The Maryland Child Support Enforcement Administration has pulled in nearly $40 million in child-support payments since October 1996 from deadbeat parents who drive cars or look for jobs.
But the state still has a $1 billion backlog of unpaid support, in part because, as some Baltimore-area women have found out, there are ways to avoid paying even when state officials track those who owe through driving records and employment applications. Their husbands -- 90 percent of deadbeat parents are fathers -- have moved out of state or have arranged to be paid under the table for their jobs.
Driver's license records have proved a potent way to find parents who are not paying. After 60 days of not receiving child support payments, custodial parents contact the state Child Support Enforcement Agency, which tells the Motor Vehicle Administration to send this message:
"Your driving privilege in Maryland will be suspended for failure to comply with a court order for child support payments. You may avoid suspension by satisfying the requirements of the local child support agency named within fifteen days from the date of this notice."
Between October 1996 and January 1998, the MVA mailed 1,669 such letters to Maryland motorists. A handful paid up, but the licenses of 1,291 parents were suspended, revoked or limited to driving to and from work, MVA spokesman Jim Lange said.
The state has collected $30.8 million dollars since the program began, and that makes it "extremely effective," said Clifford Layman, executive director of the Maryland Department of Human Resources, which oversees the Child Support Enforcement Administration.
"It's the threat that's proven most effective," said Michael Kharfen, spokesman for federal Bureau of Health and Human Services, which oversees the Federal Child Support Program. The law is "generally very effective for employed people" because it puts them at risk of losing their livelihood, he said.
The law has done nothing for Karen Cornacchia, a 33-year-old registered nurse from Sykesville who once was married to Charles T. Cornacchia, 44, one of Baltimore County's "Ten Most Wanted" deadbeat dads.
In 1992, the Essex man left his wife and their twin sons, now 8. He has racked up $30,000 in overdue child-support payments and has moved to Denver. On April 28, 1997, his license was suspended "for child support noncompliance," according to MVA records.
"I've only got six checks from him ever," said his ex-wife. "It doesn't matter. Big deal," she said about the law. "All you have to do is move to another state."
Keith Snipes, a spokesman for the Maryland Child Support Enforcement Administration, acknowledges that the law cannot touch people who move out of state or who drive without a valid license.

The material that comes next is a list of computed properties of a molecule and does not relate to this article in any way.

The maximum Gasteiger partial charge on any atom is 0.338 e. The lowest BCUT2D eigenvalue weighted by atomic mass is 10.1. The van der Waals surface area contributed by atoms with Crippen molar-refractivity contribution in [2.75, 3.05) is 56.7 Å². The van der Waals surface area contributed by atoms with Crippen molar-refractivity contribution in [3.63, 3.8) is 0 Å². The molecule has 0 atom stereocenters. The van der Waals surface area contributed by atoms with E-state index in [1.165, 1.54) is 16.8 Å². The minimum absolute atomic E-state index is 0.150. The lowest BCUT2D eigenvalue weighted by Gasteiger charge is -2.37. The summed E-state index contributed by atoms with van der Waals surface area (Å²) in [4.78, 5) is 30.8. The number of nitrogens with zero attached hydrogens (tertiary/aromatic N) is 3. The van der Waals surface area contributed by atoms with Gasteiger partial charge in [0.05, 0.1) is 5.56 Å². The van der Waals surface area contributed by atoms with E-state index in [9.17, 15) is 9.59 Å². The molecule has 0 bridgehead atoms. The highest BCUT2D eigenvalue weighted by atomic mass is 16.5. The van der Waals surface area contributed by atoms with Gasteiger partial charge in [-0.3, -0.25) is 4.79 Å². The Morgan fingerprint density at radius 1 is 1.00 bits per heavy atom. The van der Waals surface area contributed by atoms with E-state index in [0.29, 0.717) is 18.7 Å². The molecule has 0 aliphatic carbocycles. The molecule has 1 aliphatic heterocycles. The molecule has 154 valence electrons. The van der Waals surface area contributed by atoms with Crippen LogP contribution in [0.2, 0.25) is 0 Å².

It generally is more effective against wealthier deadbeats, says Irene E. Skricki, who works on welfare reform at the Baltimore-based Annie E. Casey Foundation, a nonprofit organization advocating for disadvantaged children. "Some are avoiding payments -- they don't like their wives," and for them, "those kind of enforcement techniques are very, very appropriate."
But some people affected by the law are unskilled or can't keep a job. "A lot of times the system is inflexible when they lose a job, and in some cases, penalizing them further may not be the right strategy," she said.
Another strategy to find men behind in payments tracks them when they look for jobs. The New Hires Registry Law, which became effective in July, has collected $7 million in Maryland.
The law requires companies to report to the state job applicants' names and addresses. That information is compared to the Child Support Enforcement Administration's caseload to see if there are any matches.
New employers are then sent wage-withholding forms.
"That's growing exponentially, because when you get a wage-withholding order, you don't get just a payment for that one month, you get payment month after month," said Layman.
Cathy Antlitz, 35, a medical assistant who lives in Millersville with three children she had with her two ex-husbands, is not getting payments. Her first former husband, who owes her $1,000 in back payments and $45 a week in child support, works in maintenance and construction. Because no formal paperwork is involved in the jobs he gets, he can't be tracked.
Michael Harrison of Arbutus acknowledged being about $900 behind in payments to Antlitz and said he tries to set aside money to make the payments out of the $15,000 he earns when a friend "throws work my way."
Antlitz said her other ex-husband is supposed to pay $120 a week toward support of their two school-age sons. He apparently "has fallen off the face of the earth" and has never made a payment, she said.
"Each tool is not going to be a panacea," Snipes said.
Pub Date: 5/15/98